The Iliad of Homer
Page: 181Another's is the crime, but yours the shame.
Grant that our chief offend through rage or lust,
Must you be cowards, if your king's unjust?
Prevent this evil, and your country save:
Small thought retrieves the spirits of the brave.
Think, and subdue! on dastards dead to fame
I waste no anger, for they feel no shame:
But you, the pride, the flower of all our host,
My heart weeps blood to see your glory lost!
Nor deem this day, this battle, all you lose;
A day more black, a fate more vile, ensues.
Let each reflect, who prizes fame or breath,
On endless infamy, on instant death:
For, lo! the fated time, the appointed shore:
Hark! the gates burst, the brazen barriers roar!
Impetuous Hector thunders at the wall;
The hour, the spot, to conquer, or to fall."
These words the Grecians' fainting hearts inspire,
And listening armies catch the godlike fire.
Fix'd at his post was each bold Ajax found,
With well-ranged squadrons strongly circled round:
So close their order, so disposed their fight,
As Pallas' self might view with fix'd delight;
Or had the god of war inclined his eyes,
The god of war had own'd a just surprise.
A chosen phalanx, firm, resolved as fate,
Descending Hector and his battle wait.
An iron scene gleams dreadful o'er the fields,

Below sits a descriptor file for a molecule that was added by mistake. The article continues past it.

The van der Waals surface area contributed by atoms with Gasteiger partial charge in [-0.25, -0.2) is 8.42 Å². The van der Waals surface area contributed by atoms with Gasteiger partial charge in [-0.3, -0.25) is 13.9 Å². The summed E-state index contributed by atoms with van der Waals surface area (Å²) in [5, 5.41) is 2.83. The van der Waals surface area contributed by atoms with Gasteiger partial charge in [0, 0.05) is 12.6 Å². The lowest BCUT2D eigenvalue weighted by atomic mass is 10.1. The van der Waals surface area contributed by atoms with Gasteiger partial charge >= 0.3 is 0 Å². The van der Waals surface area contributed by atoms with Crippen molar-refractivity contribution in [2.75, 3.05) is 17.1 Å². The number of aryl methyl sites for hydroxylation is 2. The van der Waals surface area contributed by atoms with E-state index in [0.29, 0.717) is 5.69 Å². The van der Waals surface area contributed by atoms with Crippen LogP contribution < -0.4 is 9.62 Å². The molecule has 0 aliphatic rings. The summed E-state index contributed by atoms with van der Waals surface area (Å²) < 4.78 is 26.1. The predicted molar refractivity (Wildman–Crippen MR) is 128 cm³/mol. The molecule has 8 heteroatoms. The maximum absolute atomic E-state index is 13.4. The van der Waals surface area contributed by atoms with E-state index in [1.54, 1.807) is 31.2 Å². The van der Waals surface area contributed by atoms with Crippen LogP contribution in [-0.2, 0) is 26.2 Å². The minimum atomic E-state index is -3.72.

Armour in armour lock'd, and shields in shields,
Spears lean on spears, on targets targets throng,
Helms stuck to helms, and man drove man along.
The floating plumes unnumber'd wave above,
As when an earthquake stirs the nodding grove;
And levell'd at the skies with pointing rays,
Their brandish'd lances at each motion blaze.
Thus breathing death, in terrible array,
The close compacted legions urged their way:
Fierce they drove on, impatient to destroy;[pg 235]
As from some mountain's craggy forehead torn,
A rock's round fragment flies, with fury borne,
(Which from the stubborn stone a torrent rends,)
Precipitate the ponderous mass descends:
From steep to steep the rolling ruin bounds;
At every shock the crackling wood resounds;
Still gathering force, it smokes; and urged amain,
Whirls, leaps, and thunders down, impetuous to the plain:
Resistless when he raged, and, when he stopp'd, unmoved.
On him the war is bent, the darts are shed,
And all their falchions wave around his head:
Repulsed he stands, nor from his stand retires;
But with repeated shouts his army fires.
"Trojans! be firm; this arm shall make your way
Through yon square body, and that black array:
Stand, and my spear shall rout their scattering power,
Strong as they seem, embattled like a tower;
For he that Juno's heavenly bosom warms,
The first of gods, this day inspires our arms."
He said; and roused the soul in every breast:
Urged with desire of fame, beyond the rest,
Forth march'd Deiphobus; but, marching, held
Before his wary steps his ample shield.
Bold Merion aim'd a stroke (nor aim'd it wide);